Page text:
Suspect in '87 rape attempt arrested in Tonga
By Christie Wilson
Advertiser Neighbor Island Editor
WAILUKU, Maui U.S. deputy marshals this week returned from Tonga with a man suspected in a 16-year-old sexual assault case, demonstrating that the long arm of the Hawai'i Fugitive Task Force reaches to international hiding places.
Kalisitiane Mafi was scheduled to appear in Maui Circuit Court today for arraignment on a bail jumping charge, and will get a new trial date for a 1987 case in which he is charged with breaking into a Kihei woman's home and trying to rape her.
He was 18 at the time of the crime and failed to show up for his October 1987 trial for first-degree burglary and first-degree attempted sexual assault.
Maui County Deputy Prosecutor Robert Rivera said authorities knew that Mafi, a Tongan national, had fled to that Southwest Pacific kingdom of more than 171 islands, but they weren't sure of his exact whereabouts until recently.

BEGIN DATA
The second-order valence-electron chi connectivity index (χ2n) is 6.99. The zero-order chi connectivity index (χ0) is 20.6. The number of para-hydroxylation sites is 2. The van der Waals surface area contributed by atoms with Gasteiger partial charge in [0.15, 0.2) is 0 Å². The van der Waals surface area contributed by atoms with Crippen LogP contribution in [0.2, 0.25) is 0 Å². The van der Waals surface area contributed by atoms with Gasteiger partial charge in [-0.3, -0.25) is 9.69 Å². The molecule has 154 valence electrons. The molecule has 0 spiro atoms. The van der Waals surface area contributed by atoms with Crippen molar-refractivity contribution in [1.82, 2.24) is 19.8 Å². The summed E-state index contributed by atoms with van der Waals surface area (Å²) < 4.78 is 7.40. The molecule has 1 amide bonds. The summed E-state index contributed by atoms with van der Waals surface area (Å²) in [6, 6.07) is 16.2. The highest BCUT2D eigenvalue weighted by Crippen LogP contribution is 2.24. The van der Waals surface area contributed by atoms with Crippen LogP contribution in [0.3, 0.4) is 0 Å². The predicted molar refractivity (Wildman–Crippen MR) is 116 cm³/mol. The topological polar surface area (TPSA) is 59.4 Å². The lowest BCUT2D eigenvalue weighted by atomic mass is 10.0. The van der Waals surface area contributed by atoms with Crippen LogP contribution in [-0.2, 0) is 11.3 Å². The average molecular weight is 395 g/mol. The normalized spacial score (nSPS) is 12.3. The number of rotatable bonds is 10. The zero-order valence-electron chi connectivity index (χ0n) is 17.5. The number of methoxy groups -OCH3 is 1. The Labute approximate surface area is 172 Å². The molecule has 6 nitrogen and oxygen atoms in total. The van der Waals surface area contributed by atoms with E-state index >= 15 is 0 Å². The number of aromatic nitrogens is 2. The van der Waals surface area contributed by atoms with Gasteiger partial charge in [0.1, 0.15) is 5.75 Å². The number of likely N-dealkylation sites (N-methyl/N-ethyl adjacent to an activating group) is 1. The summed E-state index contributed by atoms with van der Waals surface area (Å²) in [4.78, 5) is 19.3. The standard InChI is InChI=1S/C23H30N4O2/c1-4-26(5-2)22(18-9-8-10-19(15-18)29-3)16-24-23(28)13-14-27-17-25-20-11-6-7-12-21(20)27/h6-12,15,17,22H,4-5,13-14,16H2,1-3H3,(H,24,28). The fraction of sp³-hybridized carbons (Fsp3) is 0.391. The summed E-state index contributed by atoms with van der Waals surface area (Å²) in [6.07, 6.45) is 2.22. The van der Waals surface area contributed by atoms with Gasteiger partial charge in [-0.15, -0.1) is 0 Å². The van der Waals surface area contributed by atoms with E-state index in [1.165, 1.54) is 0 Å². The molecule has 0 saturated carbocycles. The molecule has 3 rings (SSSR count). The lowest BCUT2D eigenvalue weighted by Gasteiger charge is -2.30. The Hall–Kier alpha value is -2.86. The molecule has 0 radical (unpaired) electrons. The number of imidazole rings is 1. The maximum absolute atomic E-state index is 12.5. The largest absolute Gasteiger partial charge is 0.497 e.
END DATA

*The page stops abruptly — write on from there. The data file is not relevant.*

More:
He was retrieved by the Hawai'i Fugitive Task Force, formed earlier this year under a federal crime-fighting initiative. The task force includes members of the county police departments, the U.S. Marshals Service, state and county prosecutors and the state Department of Public Safety.
There was a near-glitch in bringing Mafi back to Hawai'i, said Chief Deputy U.S. Marshal Michael Ferstl.
After picking Mafi up in Tonga, where he was being held on a warrant, the marshals were to have made stops in American Samoa and New Zealand before connecting to a Hawai'i flight. But once they reached American Samoa, New Zealand authorities said they would not allow Mafi into their country, because he had lived there and had relatives there, and might seek asylum once he landed, Ferstl said.
The deputy marshals and their captive had to spend the night in American Samoa before other flight arrangements could be made, he said, and they arrived in Honolulu on Wednesday.